40 tips to get the most from your Mac (and macOS 'High Sierra')

Whether you have an iMac or a MacBook Pro, there are a variety of ways to turn Apple’s hardware/software combo into a productivity powerhouse.

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Get around Safari

Jump directly to the top or bottom of a Web page using the Function key and the right (to the bottom of the page) or left (to the top of the page) arrows on the keyboard. You can achieve a similar result using Command-up or Command-Down. A third way is to use Control-Tab and Control-Shift-Tab. Hit Command and the left arrow to go back a page in the browser window. Hit Command right to go forward again.

Tabbing Safari

Navigate between multiple tabs using the Command-Shift-] or Command-Shift-[ characters. If you want to take a quick look at all your open tabs (just tap Command-Shift-\ to find a specific one.)

Share Safari

Want to email a Safari page? You can use the Share icon, or ask Siri, or copy the URL and paste it into an email. The quickest way is to type Command + I (to send an email containing the entire page), or Command + Shift + I (to send an email containing the URL).

A Safari secret: Reopen windows and tabs

Command-Shift-T: Reopen the last closed window (or tab) in Safari. Command-Shift-T again to reopen the window before that; you can keep going to dig deep into your History.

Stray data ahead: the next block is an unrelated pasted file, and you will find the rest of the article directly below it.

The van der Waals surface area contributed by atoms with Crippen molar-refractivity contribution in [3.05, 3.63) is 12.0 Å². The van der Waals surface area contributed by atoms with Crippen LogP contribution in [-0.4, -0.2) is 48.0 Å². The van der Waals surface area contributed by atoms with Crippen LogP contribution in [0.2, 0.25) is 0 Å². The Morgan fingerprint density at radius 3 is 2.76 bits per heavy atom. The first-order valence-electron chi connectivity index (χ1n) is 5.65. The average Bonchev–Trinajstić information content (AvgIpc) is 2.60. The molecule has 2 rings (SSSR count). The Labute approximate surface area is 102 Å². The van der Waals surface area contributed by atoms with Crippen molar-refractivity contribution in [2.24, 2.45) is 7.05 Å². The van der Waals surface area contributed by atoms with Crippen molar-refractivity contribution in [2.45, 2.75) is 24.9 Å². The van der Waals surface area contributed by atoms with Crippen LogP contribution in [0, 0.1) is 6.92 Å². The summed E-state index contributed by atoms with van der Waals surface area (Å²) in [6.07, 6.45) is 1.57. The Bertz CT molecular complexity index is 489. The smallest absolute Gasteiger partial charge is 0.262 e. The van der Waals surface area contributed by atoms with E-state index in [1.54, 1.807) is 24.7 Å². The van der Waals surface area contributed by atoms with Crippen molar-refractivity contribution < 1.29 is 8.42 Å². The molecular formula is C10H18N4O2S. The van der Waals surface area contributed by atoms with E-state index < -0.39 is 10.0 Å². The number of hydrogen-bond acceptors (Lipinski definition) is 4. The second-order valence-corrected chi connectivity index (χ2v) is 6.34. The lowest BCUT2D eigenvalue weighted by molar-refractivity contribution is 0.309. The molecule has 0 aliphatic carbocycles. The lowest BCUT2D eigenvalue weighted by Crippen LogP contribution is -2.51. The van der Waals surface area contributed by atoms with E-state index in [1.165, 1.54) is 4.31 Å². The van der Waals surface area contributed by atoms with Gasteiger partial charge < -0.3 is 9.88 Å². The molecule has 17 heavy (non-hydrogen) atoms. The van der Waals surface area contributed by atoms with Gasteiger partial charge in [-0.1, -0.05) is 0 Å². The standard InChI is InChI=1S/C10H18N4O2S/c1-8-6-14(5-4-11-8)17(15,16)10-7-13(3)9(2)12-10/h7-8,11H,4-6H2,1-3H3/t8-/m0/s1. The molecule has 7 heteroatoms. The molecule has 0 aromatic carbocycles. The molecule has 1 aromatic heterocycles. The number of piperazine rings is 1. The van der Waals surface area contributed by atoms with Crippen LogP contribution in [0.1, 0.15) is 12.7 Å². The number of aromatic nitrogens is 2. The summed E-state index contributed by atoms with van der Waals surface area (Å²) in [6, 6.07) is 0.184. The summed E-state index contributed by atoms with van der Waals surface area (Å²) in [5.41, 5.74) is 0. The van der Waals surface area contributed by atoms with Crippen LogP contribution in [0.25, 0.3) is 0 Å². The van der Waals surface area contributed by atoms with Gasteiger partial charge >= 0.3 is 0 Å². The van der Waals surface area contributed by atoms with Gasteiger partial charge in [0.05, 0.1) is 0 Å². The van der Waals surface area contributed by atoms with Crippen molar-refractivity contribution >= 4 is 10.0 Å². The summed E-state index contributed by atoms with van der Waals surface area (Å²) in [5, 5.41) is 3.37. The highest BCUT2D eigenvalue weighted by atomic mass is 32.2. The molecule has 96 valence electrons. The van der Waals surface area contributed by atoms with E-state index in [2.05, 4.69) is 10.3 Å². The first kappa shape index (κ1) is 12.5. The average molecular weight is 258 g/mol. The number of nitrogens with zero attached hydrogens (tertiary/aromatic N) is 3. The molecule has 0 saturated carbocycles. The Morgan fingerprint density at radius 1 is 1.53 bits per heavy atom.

safari secret -- recently closed Apple

Another Safari secret: Recently closed

Control-click Plus: Look to your Safari tabs. To the right of those tabs you’ll see a “+” symbol. Ordinarily, you tap this to open a new tab. But hold down the Control button while you click and a menu will appear listing all your Recently Closed tabs.

Fast form-filling

Do you fill in lots of forms as part of what you do? Do you get frustrated that you can only use Tab to zap through text boxes but can’t zip through drop-down menus or radio buttons? Help is at hand: open System Preferences>Keyboard>Shortcuts tab. Look to the bottom of the pane and enable All Controls under Full Keyboard Access in windows and dialogs, press Tab to move keyboard focus between.

form filing Apple

Preview is powerful

Most Mac users know that Preview can save items in the JPEG, JPEG-2000, OpenEXR, PDF, PNG and TIFF image formats – just choose Export… in the File menu. However, you may not know that Preview can save items in 10 additional formats, including PSD. Just hold down the Option key when you click the drop-down Format list you access after selecting Export.

Master Command